Atrocities and the War on Investigative Journalism

I have sometimes wondered how some Johnny Journo, transported back into biblical times, might have reported on, say, the Massacre of the Innocents, or one of the many other atrocities which spice up the prolific stir-fried testaments to depravity that was the human condition prior to the arrival of the Enlightenment and the saving grace of Reason. Of course, most biblical historians now suggest that many of these kinds of atrocities were apocryphal or metaphorical, and somehow designed to push a meme or conceit about ancient justice. It probably never happened, scholars say; they weren’t those kinds of people.

And then you flash way forward to the 20th century, way past the Enlightenment and all its lessons and admonishments, and read that, according to a Cornell University study, some 231 million people were “killed or allowed to die by human decision”[1] in the century. And that such a new testament to the dark side of the old human condition seemingly reached its abysmal bottom with Stalin’s purges (estimated to have led to 20-60 million deaths)  and the Holocaust, which resulted in the genocidal extermination of some 6 million Jews. Summing up this moral cataclysm, Robert Jackson, U.S. chief prosecutor at the Nuremberg trials opened with,

“The crimes which we seek to condemn and punish have been so calculated, so malignant and so devastating, that a civilisation cannot tolerate their being ignored, because it cannot survive their being repeated.”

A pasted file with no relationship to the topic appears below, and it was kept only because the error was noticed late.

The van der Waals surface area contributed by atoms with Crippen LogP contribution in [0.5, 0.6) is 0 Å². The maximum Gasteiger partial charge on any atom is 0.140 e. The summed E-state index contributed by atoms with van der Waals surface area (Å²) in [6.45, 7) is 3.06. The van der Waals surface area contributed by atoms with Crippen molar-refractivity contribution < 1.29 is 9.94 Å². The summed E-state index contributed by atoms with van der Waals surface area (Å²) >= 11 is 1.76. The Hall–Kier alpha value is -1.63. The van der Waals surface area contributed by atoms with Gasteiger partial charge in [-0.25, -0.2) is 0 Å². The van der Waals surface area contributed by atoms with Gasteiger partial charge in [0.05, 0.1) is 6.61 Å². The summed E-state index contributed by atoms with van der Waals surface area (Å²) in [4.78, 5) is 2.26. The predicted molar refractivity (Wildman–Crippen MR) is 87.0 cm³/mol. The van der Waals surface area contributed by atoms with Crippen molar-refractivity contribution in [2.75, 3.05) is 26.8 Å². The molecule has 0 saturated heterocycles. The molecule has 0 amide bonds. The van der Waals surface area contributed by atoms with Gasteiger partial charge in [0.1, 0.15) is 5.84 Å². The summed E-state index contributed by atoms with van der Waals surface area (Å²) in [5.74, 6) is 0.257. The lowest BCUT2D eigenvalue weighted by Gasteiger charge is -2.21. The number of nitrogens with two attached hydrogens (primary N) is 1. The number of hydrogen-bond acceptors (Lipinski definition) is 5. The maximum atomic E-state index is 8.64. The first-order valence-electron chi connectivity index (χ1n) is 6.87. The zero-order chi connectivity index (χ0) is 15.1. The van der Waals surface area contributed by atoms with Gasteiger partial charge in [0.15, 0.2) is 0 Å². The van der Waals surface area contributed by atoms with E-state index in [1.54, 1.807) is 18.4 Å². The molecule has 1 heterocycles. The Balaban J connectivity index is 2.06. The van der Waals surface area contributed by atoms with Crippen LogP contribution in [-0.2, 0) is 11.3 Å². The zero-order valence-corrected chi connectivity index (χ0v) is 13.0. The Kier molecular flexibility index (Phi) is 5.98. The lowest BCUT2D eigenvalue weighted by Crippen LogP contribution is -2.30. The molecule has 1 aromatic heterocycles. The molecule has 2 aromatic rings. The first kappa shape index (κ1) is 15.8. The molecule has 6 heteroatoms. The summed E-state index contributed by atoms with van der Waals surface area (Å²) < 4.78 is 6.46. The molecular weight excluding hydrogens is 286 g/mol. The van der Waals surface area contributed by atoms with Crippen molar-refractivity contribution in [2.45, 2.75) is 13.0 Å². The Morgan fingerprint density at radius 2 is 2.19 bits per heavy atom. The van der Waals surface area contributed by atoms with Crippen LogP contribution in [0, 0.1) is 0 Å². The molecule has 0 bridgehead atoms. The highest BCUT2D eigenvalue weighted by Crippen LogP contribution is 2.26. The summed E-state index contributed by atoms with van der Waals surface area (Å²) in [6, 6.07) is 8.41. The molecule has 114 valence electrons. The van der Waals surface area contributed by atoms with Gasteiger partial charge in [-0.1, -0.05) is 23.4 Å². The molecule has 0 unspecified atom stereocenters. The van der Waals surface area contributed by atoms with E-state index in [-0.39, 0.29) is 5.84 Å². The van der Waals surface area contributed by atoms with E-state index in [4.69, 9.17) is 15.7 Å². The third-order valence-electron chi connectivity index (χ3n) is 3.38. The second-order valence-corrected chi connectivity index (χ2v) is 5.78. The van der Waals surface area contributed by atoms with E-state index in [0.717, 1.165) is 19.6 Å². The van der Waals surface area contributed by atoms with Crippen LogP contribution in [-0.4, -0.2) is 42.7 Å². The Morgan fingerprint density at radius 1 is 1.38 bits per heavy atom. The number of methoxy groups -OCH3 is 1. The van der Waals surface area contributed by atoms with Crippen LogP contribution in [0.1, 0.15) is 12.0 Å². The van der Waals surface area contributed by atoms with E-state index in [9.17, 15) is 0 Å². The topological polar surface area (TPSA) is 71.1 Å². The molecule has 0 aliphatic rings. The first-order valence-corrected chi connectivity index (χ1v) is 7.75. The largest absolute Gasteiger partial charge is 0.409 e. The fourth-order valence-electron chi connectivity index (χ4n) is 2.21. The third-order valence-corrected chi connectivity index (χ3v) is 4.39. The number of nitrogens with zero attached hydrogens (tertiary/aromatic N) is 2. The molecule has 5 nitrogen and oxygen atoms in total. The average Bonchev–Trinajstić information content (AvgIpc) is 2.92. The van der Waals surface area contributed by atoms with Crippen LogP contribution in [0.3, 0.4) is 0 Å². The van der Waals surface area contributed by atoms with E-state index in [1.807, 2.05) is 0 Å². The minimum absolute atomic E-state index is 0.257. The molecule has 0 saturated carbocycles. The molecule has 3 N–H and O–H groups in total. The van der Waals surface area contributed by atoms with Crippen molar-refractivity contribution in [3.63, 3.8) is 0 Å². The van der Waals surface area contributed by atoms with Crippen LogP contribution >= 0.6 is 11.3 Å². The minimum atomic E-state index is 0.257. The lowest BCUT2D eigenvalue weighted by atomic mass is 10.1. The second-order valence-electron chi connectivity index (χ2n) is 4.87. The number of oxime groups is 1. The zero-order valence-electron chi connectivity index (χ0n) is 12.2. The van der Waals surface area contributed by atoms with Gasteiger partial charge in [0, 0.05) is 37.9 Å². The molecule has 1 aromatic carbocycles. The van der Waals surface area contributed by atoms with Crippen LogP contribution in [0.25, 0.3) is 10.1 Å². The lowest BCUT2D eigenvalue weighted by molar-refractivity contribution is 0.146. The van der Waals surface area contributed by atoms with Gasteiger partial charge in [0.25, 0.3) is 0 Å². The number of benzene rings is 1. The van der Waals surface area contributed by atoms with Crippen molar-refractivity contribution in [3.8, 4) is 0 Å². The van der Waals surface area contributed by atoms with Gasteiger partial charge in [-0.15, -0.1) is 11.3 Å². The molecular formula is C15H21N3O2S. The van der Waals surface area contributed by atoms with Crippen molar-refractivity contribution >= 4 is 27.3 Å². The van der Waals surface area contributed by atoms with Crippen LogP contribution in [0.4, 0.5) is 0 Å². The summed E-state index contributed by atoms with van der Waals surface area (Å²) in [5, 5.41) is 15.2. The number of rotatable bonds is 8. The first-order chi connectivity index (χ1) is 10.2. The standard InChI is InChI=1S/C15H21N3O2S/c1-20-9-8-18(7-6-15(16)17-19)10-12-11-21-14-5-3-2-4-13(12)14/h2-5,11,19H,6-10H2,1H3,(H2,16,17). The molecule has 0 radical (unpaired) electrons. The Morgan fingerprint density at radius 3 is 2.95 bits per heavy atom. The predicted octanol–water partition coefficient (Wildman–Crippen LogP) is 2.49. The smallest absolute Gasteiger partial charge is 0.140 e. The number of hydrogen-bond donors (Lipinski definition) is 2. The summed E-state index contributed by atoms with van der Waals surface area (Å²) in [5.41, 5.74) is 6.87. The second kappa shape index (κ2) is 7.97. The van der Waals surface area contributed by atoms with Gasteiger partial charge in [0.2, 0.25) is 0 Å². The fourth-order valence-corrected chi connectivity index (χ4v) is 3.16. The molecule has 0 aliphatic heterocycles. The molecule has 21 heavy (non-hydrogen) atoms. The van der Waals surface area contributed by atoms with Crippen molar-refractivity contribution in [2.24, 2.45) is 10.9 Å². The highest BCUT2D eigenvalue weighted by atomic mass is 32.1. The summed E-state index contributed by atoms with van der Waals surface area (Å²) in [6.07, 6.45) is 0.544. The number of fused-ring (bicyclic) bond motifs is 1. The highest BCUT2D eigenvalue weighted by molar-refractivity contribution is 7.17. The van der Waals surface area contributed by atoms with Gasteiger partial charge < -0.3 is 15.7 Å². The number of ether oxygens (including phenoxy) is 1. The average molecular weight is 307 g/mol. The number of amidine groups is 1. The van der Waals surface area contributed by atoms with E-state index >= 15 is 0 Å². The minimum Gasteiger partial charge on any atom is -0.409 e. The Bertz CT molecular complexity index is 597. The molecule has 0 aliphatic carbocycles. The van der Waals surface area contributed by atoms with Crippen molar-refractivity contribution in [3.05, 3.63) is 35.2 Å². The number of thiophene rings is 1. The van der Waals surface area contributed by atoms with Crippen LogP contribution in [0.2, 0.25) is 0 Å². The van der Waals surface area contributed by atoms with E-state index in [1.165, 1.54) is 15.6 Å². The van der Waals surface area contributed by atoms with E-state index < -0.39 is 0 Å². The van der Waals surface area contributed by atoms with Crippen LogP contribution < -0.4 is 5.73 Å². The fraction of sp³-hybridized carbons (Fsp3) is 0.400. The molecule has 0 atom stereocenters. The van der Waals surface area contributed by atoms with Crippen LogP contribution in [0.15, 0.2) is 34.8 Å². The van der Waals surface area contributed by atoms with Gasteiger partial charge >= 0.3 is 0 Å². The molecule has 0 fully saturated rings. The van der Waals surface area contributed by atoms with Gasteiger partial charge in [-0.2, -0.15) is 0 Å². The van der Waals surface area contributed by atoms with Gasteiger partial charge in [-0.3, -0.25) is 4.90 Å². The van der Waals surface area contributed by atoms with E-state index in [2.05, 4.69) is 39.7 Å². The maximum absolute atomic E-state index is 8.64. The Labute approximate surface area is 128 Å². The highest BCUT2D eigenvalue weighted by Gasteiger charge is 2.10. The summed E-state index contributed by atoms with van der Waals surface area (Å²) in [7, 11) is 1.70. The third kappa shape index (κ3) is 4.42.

The obvious lesson that comes out of this is that we must guard against wilful ignorance, that we must educate ourselves and be active citizens, and avoid becoming Good Germans or Good Sheeple who look the other way as the banality of evil deeds have their corrosive way with our moral consciences. Never again should one people be allowed to obliterate another with impunity – because, implied Jackson, civilisation will just crack up if we let this shit go.

Thus, when we pull Johnny Journo back through the time tunnel, back into the now, him dragging back tales of fanatical religious zealotry leading to horrific unilateral interpretations of justice, we needn’t insist that he look upon the current doings in the middle east “objectively.”  After all, even ideally, only four of the five Ws of basic journalism – Who, What, When and Where – can be addressed objectively, and usually in a lede of some 25 words or so. The fifth W – Why? – has frequently proven to be a devil’s detail work of word-framing. The best the beat journalist can ever do is present a sense of balance to the reader. There are at least two sides to every story.

But the reporting that takes place under normal conditions is significantly different than the reporting that takes place in the face of atrocities. The blown up or dismembered limbs and body parts of women, children and non-combatants require not so much dispassionate observance, if such were possible in the instance, but documenting and keen witnessing, the sounding of the alarm that, as prosecutor Jackson suggested at Nuremberg, civilisation is under threat.

We all know an atrocity when we see one, even if our collective responses to them have been dimmed by years of exposure to the conscience-defiling phantasmagoria of cinematic excess, bodies blown apart, specially effected and disintegrated in more imaginative ways than creation can keep up.  And then uploaded to YouTube. Vile snuffs, rapes, beheadings gone gleefully, secret-sinfully viral. We live in a world of textual irony shotgun-married to visceral imagery, of endless subtle smirks delivered in the serial gyrations of market-driven, in-your-face twerks. But long after the sarcastic are exiled to Sardonia, where each man wanders Lear-like, an island entirely unto himself, cast away by the inevitable irrelevance that time brings to all the things that occupy space for the length of a human memory.